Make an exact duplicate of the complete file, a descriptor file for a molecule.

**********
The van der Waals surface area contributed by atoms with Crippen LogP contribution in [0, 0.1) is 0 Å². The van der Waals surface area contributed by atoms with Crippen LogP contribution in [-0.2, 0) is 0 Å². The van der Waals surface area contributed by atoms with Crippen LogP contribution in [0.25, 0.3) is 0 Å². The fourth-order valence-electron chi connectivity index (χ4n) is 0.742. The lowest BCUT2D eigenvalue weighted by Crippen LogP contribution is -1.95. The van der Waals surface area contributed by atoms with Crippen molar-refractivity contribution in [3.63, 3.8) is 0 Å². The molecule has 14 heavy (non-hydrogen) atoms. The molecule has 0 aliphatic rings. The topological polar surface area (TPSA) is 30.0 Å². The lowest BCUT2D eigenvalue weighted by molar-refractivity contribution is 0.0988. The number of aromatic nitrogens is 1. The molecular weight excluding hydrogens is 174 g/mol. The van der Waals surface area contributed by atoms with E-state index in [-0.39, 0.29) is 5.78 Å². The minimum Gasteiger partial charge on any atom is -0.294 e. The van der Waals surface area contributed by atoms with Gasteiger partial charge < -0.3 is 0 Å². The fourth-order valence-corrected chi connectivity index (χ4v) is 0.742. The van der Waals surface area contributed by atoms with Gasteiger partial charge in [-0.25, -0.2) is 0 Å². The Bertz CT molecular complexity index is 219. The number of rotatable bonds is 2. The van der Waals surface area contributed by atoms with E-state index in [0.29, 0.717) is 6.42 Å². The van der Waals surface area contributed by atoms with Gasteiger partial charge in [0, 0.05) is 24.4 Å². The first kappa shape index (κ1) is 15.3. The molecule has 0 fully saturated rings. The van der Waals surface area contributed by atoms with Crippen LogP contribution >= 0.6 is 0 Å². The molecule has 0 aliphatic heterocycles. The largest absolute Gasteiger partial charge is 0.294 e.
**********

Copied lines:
The van der Waals surface area contributed by atoms with Crippen LogP contribution in [0, 0.1) is 0 Å². The van der Waals surface area contributed by atoms with Crippen LogP contribution in [-0.2, 0) is 0 Å². The van der Waals surface area contributed by atoms with Crippen LogP contribution in [0.25, 0.3) is 0 Å². The fourth-order valence-electron chi connectivity index (χ4n) is 0.742. The lowest BCUT2D eigenvalue weighted by Crippen LogP contribution is -1.95. The van der Waals surface area contributed by atoms with Crippen molar-refractivity contribution in [3.63, 3.8) is 0 Å². The molecule has 14 heavy (non-hydrogen) atoms. The molecule has 0 aliphatic rings. The topological polar surface area (TPSA) is 30.0 Å². The lowest BCUT2D eigenvalue weighted by molar-refractivity contribution is 0.0988. The number of aromatic nitrogens is 1. The molecular weight excluding hydrogens is 174 g/mol. The van der Waals surface area contributed by atoms with E-state index in [-0.39, 0.29) is 5.78 Å². The minimum Gasteiger partial charge on any atom is -0.294 e. The van der Waals surface area contributed by atoms with Gasteiger partial charge < -0.3 is 0 Å². The fourth-order valence-corrected chi connectivity index (χ4v) is 0.742. The van der Waals surface area contributed by atoms with Gasteiger partial charge in [-0.25, -0.2) is 0 Å². The Bertz CT molecular complexity index is 219. The number of rotatable bonds is 2. The van der Waals surface area contributed by atoms with E-state index in [0.29, 0.717) is 6.42 Å². The van der Waals surface area contributed by atoms with Gasteiger partial charge in [0, 0.05) is 24.4 Å². The first kappa shape index (κ1) is 15.3. The molecule has 0 fully saturated rings. The van der Waals surface area contributed by atoms with Crippen LogP contribution >= 0.6 is 0 Å². The molecule has 0 aliphatic heterocycles. The largest absolute Gasteiger partial charge is 0.294 e.